This study was undertaken to find out the predisposing factors leading to osteomyelitis with reference to its causative agents, evaluation of their virulence factors and determination of antimicrobial susceptibility pattern.

METHODS

Study Population

All patients who were admitted to the Department of Orthopaedics at Katihar Medical College, Katihar, Bihar, India, during the period of this project, diagnosed for osteomyelitis, and giving their consent to participate were included in the study. The project was spread over 24 months from December 2016 to November 2018. Before starting, the authors sought for and obtained ethical clearance, vide Letter No. IEC/IRB No: KMC/ IEC/ 2012-2015/ 024/ MD (micro), dated 10th November 2012, from the Institutional Ethics Committee. Written consent for voluntary participation in the study was obtained from all willing participants. In this project a total number of 148 cases were studied to ascertain the bacteriological profile of osteomyelitis, of which 122 cases showed growths of various organisms, while the remaining 26 samples were sterile. Patients with osteomyelitis of both sexes and all age groups were included in the study.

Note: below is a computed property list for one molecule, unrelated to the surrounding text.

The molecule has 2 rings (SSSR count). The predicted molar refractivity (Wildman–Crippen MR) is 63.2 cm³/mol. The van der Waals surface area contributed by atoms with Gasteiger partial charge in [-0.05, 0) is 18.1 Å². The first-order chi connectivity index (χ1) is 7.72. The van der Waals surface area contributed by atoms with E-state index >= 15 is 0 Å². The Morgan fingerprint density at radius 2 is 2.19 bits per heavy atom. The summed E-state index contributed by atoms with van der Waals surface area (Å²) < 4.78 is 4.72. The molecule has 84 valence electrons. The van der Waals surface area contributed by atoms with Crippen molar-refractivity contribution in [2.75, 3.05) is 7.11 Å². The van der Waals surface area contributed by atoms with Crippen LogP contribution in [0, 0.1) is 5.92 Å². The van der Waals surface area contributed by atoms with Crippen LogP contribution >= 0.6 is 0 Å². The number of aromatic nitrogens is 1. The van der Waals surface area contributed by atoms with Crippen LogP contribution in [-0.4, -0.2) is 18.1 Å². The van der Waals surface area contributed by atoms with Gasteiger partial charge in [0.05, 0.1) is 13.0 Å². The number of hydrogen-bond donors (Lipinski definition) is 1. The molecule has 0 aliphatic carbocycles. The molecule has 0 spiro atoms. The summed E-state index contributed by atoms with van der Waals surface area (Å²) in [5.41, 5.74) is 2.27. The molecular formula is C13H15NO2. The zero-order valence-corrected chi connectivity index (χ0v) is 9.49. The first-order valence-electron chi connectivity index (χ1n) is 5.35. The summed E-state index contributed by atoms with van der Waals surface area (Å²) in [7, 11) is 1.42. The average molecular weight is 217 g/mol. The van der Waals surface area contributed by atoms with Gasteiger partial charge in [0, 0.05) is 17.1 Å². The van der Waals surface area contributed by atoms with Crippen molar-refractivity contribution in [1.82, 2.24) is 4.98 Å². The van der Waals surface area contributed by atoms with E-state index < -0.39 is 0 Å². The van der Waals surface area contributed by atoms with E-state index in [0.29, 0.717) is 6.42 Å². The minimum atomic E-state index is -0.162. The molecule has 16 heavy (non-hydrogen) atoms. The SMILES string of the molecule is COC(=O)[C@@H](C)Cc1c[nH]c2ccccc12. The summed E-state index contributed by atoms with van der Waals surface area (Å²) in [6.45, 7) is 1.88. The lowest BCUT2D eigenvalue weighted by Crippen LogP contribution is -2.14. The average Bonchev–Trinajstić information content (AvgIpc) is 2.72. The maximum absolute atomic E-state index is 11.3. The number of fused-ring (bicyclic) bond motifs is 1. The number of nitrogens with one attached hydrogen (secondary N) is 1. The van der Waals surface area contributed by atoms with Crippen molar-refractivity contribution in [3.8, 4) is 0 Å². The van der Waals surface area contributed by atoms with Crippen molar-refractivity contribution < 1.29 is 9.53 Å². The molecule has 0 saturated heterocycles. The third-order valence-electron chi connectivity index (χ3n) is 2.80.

Isolation and Identification